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Volume 10 No. 02
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Letter to the Editor

Body Mass Index: A Simple Mental Math

http://dx.doi.org/10.5664/jcsm.3466

Sayyed A. Sohrab, M.D.
Department of Neurology, University of Michigan, Ann Arbor, MI

Body mass index (BMI) is in common use as an indicator of patients' risk for obstructive sleep apnea syndrome.1

I have been using an estimation of our patients' BMI in clinic, based on their weight in pounds and height in feet and inches, without changing the units of measurement or resorting to a calculator—simple mental math. I would like to share this method with the readers of the Journal of Clinical Sleep Medicine.

The height is usually expressed as a pair of feet and inches. Adding the first number of the height pair (feet), to the second number of the pair (inches) divided by 5, will produce a height index. For example the height index for a person 5' 10” tall will be 7 = [5 + (10 / 5)]. Now dividing the weight in pounds by this index will provide a quick estimate for BMI in kg/m2; for example, if the person weighs 210 pounds, and is 5' 10” tall, BMI can be easily calculated by dividing 210 by 7: about 30 kg/m2.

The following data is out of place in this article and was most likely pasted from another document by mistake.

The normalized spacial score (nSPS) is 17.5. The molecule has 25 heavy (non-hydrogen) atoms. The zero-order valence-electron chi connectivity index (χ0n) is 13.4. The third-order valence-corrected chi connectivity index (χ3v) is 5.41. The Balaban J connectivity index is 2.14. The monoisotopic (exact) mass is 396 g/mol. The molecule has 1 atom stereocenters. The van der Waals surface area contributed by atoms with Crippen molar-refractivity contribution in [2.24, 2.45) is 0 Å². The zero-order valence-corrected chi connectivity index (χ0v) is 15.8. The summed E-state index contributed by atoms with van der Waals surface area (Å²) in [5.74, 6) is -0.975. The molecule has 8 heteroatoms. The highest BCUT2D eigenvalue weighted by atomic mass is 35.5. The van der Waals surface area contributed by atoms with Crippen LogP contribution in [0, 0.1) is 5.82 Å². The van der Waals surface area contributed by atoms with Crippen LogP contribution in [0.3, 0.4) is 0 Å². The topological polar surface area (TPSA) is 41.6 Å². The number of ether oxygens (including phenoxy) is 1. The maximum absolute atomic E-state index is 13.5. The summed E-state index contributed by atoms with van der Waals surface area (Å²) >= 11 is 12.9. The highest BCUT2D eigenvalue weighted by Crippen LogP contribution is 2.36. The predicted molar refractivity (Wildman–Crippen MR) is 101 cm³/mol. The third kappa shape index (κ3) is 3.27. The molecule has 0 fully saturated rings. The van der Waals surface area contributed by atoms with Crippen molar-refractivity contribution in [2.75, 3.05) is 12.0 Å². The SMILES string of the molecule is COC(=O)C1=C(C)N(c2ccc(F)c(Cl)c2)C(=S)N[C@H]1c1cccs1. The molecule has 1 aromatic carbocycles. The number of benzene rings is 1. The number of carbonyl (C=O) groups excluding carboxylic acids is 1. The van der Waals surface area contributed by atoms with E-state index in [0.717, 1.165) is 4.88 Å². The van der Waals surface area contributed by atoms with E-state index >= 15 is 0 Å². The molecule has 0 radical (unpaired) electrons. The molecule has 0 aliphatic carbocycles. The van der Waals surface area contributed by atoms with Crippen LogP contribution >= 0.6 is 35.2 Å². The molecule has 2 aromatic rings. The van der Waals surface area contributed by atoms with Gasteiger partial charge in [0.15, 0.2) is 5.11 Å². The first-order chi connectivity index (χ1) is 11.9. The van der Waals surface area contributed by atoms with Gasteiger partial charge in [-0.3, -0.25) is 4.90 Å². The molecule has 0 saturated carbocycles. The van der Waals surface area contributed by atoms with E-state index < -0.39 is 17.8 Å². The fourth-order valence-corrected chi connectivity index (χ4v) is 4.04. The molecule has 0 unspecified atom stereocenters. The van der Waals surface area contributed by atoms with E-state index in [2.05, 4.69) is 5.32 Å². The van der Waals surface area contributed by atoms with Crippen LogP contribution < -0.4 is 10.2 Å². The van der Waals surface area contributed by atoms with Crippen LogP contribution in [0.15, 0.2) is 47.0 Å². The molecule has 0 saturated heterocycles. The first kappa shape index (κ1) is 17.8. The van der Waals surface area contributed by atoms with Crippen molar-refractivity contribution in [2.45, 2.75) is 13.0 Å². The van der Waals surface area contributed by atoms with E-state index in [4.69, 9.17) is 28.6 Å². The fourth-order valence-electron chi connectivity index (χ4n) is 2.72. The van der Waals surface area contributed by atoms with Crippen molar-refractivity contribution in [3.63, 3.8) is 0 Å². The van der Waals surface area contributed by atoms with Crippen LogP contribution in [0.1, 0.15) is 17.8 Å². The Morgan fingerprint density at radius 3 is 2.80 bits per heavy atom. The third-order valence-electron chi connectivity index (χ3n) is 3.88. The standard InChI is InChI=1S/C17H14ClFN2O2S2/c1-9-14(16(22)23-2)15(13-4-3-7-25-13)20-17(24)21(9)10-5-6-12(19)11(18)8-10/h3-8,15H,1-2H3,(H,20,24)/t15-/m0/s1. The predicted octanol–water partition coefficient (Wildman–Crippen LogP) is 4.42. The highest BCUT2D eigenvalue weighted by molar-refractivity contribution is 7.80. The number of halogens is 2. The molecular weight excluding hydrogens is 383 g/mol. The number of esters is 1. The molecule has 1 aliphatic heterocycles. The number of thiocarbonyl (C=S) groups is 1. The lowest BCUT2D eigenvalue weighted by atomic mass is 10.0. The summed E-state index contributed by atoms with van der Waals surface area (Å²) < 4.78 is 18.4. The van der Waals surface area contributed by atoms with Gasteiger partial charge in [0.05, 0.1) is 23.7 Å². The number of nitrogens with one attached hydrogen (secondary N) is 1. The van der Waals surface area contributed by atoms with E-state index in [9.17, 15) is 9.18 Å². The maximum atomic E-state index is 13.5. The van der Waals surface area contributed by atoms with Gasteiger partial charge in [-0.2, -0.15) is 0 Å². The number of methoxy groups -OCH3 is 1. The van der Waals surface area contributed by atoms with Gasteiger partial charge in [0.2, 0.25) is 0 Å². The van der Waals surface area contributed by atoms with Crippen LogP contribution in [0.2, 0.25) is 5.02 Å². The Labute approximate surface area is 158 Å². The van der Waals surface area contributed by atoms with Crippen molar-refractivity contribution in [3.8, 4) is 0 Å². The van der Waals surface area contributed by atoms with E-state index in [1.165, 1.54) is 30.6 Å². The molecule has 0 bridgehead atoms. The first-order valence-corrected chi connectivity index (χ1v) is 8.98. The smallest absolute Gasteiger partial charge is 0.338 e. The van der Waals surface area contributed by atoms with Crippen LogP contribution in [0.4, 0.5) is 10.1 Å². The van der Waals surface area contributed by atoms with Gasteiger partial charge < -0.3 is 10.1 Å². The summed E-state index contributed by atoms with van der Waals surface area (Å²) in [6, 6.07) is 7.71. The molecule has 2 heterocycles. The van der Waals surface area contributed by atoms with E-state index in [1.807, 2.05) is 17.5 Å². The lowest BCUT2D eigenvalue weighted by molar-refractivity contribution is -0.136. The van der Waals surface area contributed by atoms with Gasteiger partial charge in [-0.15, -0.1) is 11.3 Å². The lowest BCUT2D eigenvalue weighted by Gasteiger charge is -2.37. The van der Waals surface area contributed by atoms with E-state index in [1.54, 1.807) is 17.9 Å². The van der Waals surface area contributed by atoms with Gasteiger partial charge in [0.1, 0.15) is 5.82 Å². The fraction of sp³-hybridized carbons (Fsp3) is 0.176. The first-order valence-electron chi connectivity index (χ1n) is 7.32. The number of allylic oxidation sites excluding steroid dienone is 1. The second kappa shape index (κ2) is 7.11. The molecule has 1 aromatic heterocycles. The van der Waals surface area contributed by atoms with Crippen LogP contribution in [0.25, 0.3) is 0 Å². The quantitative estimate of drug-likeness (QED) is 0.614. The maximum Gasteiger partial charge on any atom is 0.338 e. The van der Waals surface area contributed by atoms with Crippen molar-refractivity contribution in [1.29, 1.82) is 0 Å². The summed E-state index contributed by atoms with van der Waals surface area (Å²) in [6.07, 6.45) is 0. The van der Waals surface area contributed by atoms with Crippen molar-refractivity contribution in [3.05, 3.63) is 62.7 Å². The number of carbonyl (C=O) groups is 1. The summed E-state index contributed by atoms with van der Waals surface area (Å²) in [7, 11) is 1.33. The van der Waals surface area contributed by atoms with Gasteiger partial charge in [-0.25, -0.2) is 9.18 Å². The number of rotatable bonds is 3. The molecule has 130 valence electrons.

Mathematically it can be shown (Figure 1) that this calculation is reasonably accurate in people 5 feet to 6 feet tall. As about 90% of women and 80% of men in United States fall in this range,2 it can provide a quick estimate for the majority of patients in sleep medicine clinics.

The vertical axis shows the “difference factor” in m-2. The horizontal coordinate shows the second number (inches) of the height pair. To find the absolute difference of the estimated and the real BMI in kg/m-2, the number on vertical coordinate has to be multiplied by the person's weight in pounds.

jcsm.10.2.235a.jpg

jcsm.10.2.235a.jpg
Figure 1

The vertical axis shows the “difference factor” in m-2. The horizontal coordinate shows the second number (inches) of the height pair. To find the absolute difference of the estimated and the real BMI in kg/m-2, the number on vertical coordinate has to be multiplied by the person's weight in pounds.

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DISCLOSURE STATEMENT

This was not an industry supported study. The author has indicated no financial conflicts of interest.

CITATION

Sohrab SA. Body mass index: a simple mental math. J Clin Sleep Med 2014;10(2):235.

REFERENCES

1 

Hans MG, Nelson S, Redline S, et al., authors. Subgrouping persons with snoring and/or apnea by using anthropometric and cephalometric measures. Sleep Breath. 2001;5:79–91. [PubMed]

2 

Fryar CD, Gu Q, Ogden CL, authors. Anthropometric reference data for children and adults: United States, 2007–2010. National Center for Health Statistics. Vital Health Stat. 2012;11:252.